Surfers Against Sewage produce major report and campaign for tackling marine litter

Surfers Against Sewage (SAS) have produced an incisive and impressive report on the problem of marine litter, and a series of constructive and practical proposals for reducing the severe problem that marine litter now creates. To see their report as a large pdf document, click here. The summary in their report advises:

“Tackling this marine litter crisis; if not us, who? If not now, when? This report introduces marine litter as a ubiquitous problem; retracing the journey marine litter items take back from beaches and seabeds, through the hands of consumers, to the industries that manufacture the products, packaging and materials destined to be lost at sea.

Understanding the fundamental causes of marine litter is vital to ensure the measures and actions are effectively targeted at the most appropriate stakeholders. The true scale of the marine litter crisis is often daunting.

Internationally, an astounding 46,000 pieces of marine litter are estimated to be floating on every square mile of ocean and the 5 great ocean garbage patches now contain more plastic than planktonplankton Plankton is a generic term for a wide variety of the smallest yet most important organisms form that drift in our oceans. They can exist in larger forms of more than 20cm as the larval forms of jellyfish, squid, starfish, sea urchins, etc. and can be algae, bacterial or even viral down to as small as 0.2µm. They are nutrient and light dependent, and form the essential foodchain baseline for larger dependent aquatic lifeforms. Fish species rely on the density and distribution of zooplankton to coincide with first-feeding larvae for good survival of their larvae, which can otherwise starve. Man-made impacts such as dredging, dams on rivers, waste dumping, etc can severely affect zooplankton density and distribution, which can in turn strongly affect larval survival and thus breeding success and stock strength of fish species and the entire ecosystem. They also form the essential basis of CO2 take up in our seas ecosystem, hence Global Warming.. Closer to home, the UK’s geography exacerbates the problem as it sits directly in the path of huge oceanic currents and prevailing winds that drive marine litter towards our shores from thousands of miles of open ocean. However, before we act we must all understand and accept the scale of the problem.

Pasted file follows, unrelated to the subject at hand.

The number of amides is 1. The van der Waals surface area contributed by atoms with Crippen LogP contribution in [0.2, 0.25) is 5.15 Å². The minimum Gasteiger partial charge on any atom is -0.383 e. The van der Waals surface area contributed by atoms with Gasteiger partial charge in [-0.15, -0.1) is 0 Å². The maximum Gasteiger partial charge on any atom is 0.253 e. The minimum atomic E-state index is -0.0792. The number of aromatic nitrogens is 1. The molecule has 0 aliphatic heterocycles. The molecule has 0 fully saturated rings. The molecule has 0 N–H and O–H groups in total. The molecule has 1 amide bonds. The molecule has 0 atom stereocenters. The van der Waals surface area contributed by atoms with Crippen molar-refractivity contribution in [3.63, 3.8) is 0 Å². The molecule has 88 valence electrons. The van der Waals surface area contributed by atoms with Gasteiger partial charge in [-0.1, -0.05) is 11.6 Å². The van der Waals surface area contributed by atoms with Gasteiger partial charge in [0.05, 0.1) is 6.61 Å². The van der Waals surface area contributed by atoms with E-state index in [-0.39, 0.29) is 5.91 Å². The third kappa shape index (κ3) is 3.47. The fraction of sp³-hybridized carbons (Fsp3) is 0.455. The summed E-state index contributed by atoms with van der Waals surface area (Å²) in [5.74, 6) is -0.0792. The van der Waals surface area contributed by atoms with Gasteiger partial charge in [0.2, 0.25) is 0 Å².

The impacts reach from the deepest oceanic environment right into our own communities. Communicating the scale of the issue and the threats it presents is essential to motivate all stakeholders to take the necessary actions needed to deliver our vision of reducing beach litter by 50% by 2020.

This report is filled with fast and easy to adopt solutions for everyone For example: smoking bans on beaches, warnings relating to environmental impacts of packaging and tightening the discharge consents for the UK’s network of 31,000 combined sewer overflows.

These examples highlight how all sectors: the public, local and national Government and industries need to work towards a collective goal of reducing marine litter.

Surfers Against Sewage is not the only voice amongst NGOs calling for dramatic and urgent action to tackle marine litter. World Animal Protection, Keep Britain Tidy, the Marine Conservation Society, the Campaign to Protect Rural England and Seas At Risk are just a few examples of national organisations that have ambitious and impactful litter reduction campaigns.

Local organisations including Firth of Forth’s Great Nurdle Hunt and South Cornwall’s Rame Peninsula Beach Care are also great examples of effective community groups championing their local marine environments. But the time has come for all sectors; charities, Government, industry, academia and the public to work towards the challenging but achievable goals set within this report.

The benefits for the UK environment, coastal communities, the economy, ecosystem services and natural capital balance sheets are significant. But there are also direct and tangible benefits for the economy, communities, businesses and Governments.

To answer the question, if not us, who? There is nobody else. Action needs to be collective and inclusive. Together we can take the appropriate actions and measures needed to make a difference. So if not now, when? It is said there is an immeasurable distance between late and too late. It is not too late to act, the opportunity and need has never been greater than now.

The Marine Strategy Framework Directive is calling for European Member States to achieve Good Environmental Status (GES) in their waters by 2020. Measures and action to achieve GES need to be agreed by 2015, implemented in 2016 and will be reviewed in 2018. The UK’s proposed strategy for tackling marine litter and achieving GES has been severely criticized by the European Commission.

Without taking the necessary steps now to achieve GES we leave the UK exposed to fines and the need for even more drastic litter reduction measures between 2018-2020. However, if the country acts now, leading with ambitious and effective measures, striving to achieve a 50% reduction in beach litter by 2020, the UK will reap the greatest rewards for the environment, for coastal communities, the public and the economy.

Source: Surfers Against Sewage, 4th November 2014. For the full details, see:

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